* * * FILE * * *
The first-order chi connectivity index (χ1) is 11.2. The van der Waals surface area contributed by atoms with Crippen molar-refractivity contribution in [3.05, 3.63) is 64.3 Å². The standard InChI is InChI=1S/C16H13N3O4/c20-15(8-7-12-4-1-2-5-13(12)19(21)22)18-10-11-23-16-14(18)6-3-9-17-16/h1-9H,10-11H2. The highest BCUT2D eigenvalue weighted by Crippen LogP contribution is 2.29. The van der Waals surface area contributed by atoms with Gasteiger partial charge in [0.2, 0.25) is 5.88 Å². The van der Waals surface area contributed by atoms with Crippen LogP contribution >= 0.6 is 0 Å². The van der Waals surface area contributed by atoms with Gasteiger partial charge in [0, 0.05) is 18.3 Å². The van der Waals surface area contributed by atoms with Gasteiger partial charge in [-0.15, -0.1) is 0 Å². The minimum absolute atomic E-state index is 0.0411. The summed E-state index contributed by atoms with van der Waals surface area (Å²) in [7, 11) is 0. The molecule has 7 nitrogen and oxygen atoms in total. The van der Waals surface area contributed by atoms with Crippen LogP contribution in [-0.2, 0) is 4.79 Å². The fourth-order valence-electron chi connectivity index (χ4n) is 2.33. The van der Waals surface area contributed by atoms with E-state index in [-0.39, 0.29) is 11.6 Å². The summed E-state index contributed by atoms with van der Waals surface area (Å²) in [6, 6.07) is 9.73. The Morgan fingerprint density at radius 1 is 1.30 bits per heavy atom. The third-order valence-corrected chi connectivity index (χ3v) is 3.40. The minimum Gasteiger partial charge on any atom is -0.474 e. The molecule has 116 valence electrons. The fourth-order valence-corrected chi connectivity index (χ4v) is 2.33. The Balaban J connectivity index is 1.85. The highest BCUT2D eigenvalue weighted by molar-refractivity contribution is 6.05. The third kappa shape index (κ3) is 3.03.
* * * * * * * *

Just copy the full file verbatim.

The first-order chi connectivity index (χ1) is 11.2. The van der Waals surface area contributed by atoms with Crippen molar-refractivity contribution in [3.05, 3.63) is 64.3 Å². The standard InChI is InChI=1S/C16H13N3O4/c20-15(8-7-12-4-1-2-5-13(12)19(21)22)18-10-11-23-16-14(18)6-3-9-17-16/h1-9H,10-11H2. The highest BCUT2D eigenvalue weighted by Crippen LogP contribution is 2.29. The van der Waals surface area contributed by atoms with Gasteiger partial charge in [0.2, 0.25) is 5.88 Å². The van der Waals surface area contributed by atoms with Crippen LogP contribution >= 0.6 is 0 Å². The van der Waals surface area contributed by atoms with Gasteiger partial charge in [0, 0.05) is 18.3 Å². The van der Waals surface area contributed by atoms with Gasteiger partial charge in [-0.15, -0.1) is 0 Å². The minimum absolute atomic E-state index is 0.0411. The summed E-state index contributed by atoms with van der Waals surface area (Å²) in [7, 11) is 0. The molecule has 7 nitrogen and oxygen atoms in total. The van der Waals surface area contributed by atoms with Crippen LogP contribution in [-0.2, 0) is 4.79 Å². The fourth-order valence-electron chi connectivity index (χ4n) is 2.33. The van der Waals surface area contributed by atoms with E-state index in [-0.39, 0.29) is 11.6 Å². The summed E-state index contributed by atoms with van der Waals surface area (Å²) in [6, 6.07) is 9.73. The Morgan fingerprint density at radius 1 is 1.30 bits per heavy atom. The third-order valence-corrected chi connectivity index (χ3v) is 3.40. The minimum Gasteiger partial charge on any atom is -0.474 e. The molecule has 116 valence electrons. The fourth-order valence-corrected chi connectivity index (χ4v) is 2.33. The Balaban J connectivity index is 1.85. The highest BCUT2D eigenvalue weighted by molar-refractivity contribution is 6.05. The third kappa shape index (κ3) is 3.03.